Saturday, December 6, 2014

Wisdom Of The Week

The Messiah of Zooming Out - A Profile of Alexander Grothendieck was one the best pieces I read this year; sadly I never heard of Grothendieck before this week:

Now imagine a mathematician who stumbles on the curious fact that if you double a prime number and then halve the result, you get back the number you started with. It works for the prime number 2, for 3, for 5, for 7, for 11…. . What is it about primes, the mathematician wonders, that yields this pattern? He begins delving deeper into the properties of prime numbers…

Like our clockmaker, the mathematician is zooming in when he should be zooming out. The right question is not “Why do primes behave this way?” but “What other numbers behave this way?”. Once you notice that the answer is all numbers, you’ve got a good chance of figuring out why they behave this way. As long as you’re focused on the red herring of primeness, you’ve got no chance.

Now, not all problems are like that. Some problems benefit from zooming in, others from zooming out.

Grothendieck was the messiah of zooming out — zooming out farther and faster and grander than anyone else would have dared to, always and everywhere. And by luck or by shrewdness, the problems he threw himself into were, time after time, precisely the problems where the zooming-out strategy, pursued apparently past the point of ridiculousness, led to spectacular, unprecedented, indescribable success. As a result, mathematicians today routinely zoom out farther and faster than anyone prior to Grothendieck would have deemed sensible. And sometimes it pays off big.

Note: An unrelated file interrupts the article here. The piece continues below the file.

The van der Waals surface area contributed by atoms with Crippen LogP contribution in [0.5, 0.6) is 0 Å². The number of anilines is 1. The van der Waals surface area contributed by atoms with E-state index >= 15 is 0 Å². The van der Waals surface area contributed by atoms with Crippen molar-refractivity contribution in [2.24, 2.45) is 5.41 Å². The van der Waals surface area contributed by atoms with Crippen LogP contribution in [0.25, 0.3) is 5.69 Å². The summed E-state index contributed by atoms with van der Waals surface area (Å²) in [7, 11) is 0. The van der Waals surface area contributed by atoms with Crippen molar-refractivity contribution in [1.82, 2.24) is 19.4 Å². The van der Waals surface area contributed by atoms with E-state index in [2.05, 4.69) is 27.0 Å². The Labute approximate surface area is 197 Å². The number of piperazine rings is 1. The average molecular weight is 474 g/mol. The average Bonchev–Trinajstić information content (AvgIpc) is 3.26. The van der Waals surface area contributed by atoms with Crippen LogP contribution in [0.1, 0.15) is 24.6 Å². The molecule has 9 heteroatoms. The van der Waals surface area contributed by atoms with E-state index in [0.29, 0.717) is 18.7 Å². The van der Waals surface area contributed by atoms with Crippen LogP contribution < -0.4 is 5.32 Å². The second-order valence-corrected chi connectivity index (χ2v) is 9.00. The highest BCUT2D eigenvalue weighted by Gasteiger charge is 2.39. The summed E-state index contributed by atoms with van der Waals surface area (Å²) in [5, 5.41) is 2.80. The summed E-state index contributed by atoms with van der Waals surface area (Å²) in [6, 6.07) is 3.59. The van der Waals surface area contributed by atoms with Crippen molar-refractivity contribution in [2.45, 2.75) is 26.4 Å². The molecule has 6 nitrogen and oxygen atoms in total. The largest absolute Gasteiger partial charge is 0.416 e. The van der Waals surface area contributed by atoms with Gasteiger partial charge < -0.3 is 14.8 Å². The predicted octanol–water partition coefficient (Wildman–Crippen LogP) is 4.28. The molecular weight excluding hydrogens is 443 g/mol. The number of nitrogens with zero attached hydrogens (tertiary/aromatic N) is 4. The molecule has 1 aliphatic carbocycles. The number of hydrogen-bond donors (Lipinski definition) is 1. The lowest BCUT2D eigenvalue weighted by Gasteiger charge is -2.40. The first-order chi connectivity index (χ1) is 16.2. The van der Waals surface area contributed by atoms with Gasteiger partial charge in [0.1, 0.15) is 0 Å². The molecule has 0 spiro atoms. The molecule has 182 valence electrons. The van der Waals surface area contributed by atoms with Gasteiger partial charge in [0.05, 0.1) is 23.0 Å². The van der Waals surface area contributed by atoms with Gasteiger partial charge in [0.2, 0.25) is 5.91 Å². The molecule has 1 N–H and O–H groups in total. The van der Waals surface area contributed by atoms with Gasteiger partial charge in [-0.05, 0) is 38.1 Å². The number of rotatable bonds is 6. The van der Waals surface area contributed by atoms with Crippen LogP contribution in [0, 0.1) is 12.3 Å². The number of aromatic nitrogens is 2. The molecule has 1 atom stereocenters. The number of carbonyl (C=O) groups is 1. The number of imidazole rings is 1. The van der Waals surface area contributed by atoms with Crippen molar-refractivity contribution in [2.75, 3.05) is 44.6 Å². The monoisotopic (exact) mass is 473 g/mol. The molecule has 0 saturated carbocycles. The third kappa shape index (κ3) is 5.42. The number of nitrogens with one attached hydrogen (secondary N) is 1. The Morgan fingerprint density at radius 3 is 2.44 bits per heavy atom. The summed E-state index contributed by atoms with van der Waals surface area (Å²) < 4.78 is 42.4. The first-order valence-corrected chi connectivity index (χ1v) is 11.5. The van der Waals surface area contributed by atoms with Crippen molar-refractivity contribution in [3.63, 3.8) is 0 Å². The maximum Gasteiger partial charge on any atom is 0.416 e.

There are, of course, times when it does pay to examine the inner workings of things. Jean-Pierre Serre, another titan of modern mathematics with whom Grothendieck had an intimate working relationship, was often, in Grothendieck’s words “the yang to my yin”. If there was a nut to be opened, Grothendieck suggested, Serre would find just the right spot to insert a chisel, he’d strike hard and deftly, and if necessary, he’d repeat the process until the nut cracked open. Grothendieck, by contrast, preferred to immerse the nut in the ocean and let time pass. “The shell becomes more flexible through weeks and months — when the time is ripe, hand pressure is enough.”

In other words, the philosophy was this: If a phenomenon seems hard to explain, it’s because you haven’t fully understood how general it is. Once you figure out how general it is, the explanation will stare you in the face.


It has been the great privilege of my life to understand some small fraction of the mind of Grothendieck. The world is an infinitely more beautiful place because he lived.

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